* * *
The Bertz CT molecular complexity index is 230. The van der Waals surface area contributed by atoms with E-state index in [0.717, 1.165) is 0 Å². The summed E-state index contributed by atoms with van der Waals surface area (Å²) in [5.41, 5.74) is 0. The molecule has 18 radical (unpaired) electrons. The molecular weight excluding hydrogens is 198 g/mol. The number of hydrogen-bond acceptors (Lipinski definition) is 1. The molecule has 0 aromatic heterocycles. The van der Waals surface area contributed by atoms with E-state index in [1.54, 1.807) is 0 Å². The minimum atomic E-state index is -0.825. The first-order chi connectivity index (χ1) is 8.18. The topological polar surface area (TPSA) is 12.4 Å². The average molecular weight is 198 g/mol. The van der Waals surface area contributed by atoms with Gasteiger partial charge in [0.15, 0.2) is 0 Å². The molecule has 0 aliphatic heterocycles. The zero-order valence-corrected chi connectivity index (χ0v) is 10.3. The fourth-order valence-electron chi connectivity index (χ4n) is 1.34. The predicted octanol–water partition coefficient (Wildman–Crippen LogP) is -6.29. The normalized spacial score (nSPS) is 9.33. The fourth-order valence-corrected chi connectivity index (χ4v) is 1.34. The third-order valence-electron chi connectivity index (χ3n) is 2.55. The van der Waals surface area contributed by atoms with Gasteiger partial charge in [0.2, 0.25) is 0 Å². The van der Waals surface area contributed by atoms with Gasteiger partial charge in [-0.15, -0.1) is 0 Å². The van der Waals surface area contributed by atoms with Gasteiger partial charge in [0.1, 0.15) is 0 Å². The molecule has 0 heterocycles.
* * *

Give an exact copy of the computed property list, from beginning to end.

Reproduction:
The Bertz CT molecular complexity index is 230. The van der Waals surface area contributed by atoms with E-state index in [0.717, 1.165) is 0 Å². The summed E-state index contributed by atoms with van der Waals surface area (Å²) in [5.41, 5.74) is 0. The molecule has 18 radical (unpaired) electrons. The molecular weight excluding hydrogens is 198 g/mol. The number of hydrogen-bond acceptors (Lipinski definition) is 1. The molecule has 0 aromatic heterocycles. The van der Waals surface area contributed by atoms with E-state index in [1.54, 1.807) is 0 Å². The minimum atomic E-state index is -0.825. The first-order chi connectivity index (χ1) is 8.18. The topological polar surface area (TPSA) is 12.4 Å². The average molecular weight is 198 g/mol. The van der Waals surface area contributed by atoms with Gasteiger partial charge in [0.15, 0.2) is 0 Å². The molecule has 0 aliphatic heterocycles. The zero-order valence-corrected chi connectivity index (χ0v) is 10.3. The fourth-order valence-electron chi connectivity index (χ4n) is 1.34. The predicted octanol–water partition coefficient (Wildman–Crippen LogP) is -6.29. The normalized spacial score (nSPS) is 9.33. The fourth-order valence-corrected chi connectivity index (χ4v) is 1.34. The third-order valence-electron chi connectivity index (χ3n) is 2.55. The van der Waals surface area contributed by atoms with Gasteiger partial charge in [0.2, 0.25) is 0 Å². The van der Waals surface area contributed by atoms with Gasteiger partial charge in [-0.15, -0.1) is 0 Å². The van der Waals surface area contributed by atoms with Gasteiger partial charge in [0.1, 0.15) is 0 Å². The molecule has 0 heterocycles.